Even in 2010, shortly before he left the band, Page was still circling this topic. See the lyrics for Indecision:

I was born between the tracks
I left home and turned around and came back
One day you and I will be intertwined
If I could only make up my mind
Be prepared for indecision
It might make me disappear
But then again, my addiction
To indecision keeps me here

There’s a lot to unpack here! First, notice again how Page has returned to the idea of becoming unified with a woman he loves — as I wrote above, he writes a lot about either switching roles with a woman, or becoming one with her, in his songs. This kind of fascination can mean a lot of things, of course, but it reminds me of how closted trans people can tend towards obsessive, yearning love for people of the gender they wish to live as.

Casey Plett’s short story collection, A Safe Girl to Love, is an amazing read on this topic, by the way. The final story in her book is all about a young “man” who loves his girlfriend so utterly and desperately that he wants to disappear into her, and be subsumed by her. In the context of the rest of the book, it’s pretty clear this dude is actually a trans woman who hasn’t figured herself out yet. I relate to the character’s obsessive devotion to their girlfriend quite a bit. I used to feel that exact way about men that I adored (and wanted to look like).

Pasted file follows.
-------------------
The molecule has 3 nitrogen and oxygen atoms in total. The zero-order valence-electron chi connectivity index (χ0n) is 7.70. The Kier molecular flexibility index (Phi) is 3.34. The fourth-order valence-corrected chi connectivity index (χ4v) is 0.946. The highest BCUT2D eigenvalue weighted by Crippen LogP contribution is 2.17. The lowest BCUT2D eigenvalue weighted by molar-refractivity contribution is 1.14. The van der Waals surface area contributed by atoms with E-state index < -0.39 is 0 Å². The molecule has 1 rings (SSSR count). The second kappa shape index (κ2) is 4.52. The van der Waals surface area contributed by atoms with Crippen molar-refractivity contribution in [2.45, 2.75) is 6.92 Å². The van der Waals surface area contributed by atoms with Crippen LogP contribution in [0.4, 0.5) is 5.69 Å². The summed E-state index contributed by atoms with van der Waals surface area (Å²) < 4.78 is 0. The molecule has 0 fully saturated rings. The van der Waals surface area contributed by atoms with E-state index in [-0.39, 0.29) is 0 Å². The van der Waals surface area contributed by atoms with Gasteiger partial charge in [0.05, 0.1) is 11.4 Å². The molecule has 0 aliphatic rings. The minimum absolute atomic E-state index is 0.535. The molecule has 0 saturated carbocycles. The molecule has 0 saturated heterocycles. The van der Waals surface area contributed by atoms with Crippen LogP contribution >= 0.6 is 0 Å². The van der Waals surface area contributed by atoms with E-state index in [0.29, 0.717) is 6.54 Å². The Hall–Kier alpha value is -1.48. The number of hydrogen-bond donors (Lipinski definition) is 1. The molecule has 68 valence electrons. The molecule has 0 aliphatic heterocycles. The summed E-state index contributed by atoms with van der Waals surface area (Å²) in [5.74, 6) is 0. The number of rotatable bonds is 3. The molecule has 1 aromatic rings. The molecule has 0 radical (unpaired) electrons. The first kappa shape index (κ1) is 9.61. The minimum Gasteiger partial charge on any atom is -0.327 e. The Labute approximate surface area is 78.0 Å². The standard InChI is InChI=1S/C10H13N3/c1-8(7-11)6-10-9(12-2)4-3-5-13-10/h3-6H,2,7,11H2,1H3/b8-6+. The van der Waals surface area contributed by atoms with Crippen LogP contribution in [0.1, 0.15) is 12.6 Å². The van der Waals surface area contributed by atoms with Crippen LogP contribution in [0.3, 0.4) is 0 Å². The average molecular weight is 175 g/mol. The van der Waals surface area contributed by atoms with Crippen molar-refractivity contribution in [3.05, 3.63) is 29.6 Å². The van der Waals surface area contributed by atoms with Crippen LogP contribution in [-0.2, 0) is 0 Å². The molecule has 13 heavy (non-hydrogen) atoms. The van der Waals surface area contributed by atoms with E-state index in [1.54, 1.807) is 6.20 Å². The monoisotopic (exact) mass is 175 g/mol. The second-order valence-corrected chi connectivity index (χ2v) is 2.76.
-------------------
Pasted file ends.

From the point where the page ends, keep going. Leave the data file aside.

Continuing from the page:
This song, naturally, returns to some of Page’s favorite subjects — the desire to stop existing, or to detach from his present reality to such an extent that he might as well not exist anymore, a refusal to make a bold move that could fix his ennui, and addiction issues. Again, none of these are experiences restricted to trans people, but they are really common among us. Dysphoria makes you want to stop having a physical form. The fear of coming out is paralyzing and self-loathing-inducing. Many of us self-medicate with substances.

Now, none of this is to say definitively that anyone in Barenaked Ladies is trans, or that their music is intended to communicate that they’re trans. Just that it’s highly resonant with trans experiences. And the music was always deeply meaningful to me as a kid, long before I knew I was trans, or had any inkling that my feelings of detachment, obsessive love, body dysmorphia, and indecisiveness “meant” anything about me, gender-wise.


Is there a media property or pop culture item that helped you realize you were trans? Let me know in the comments!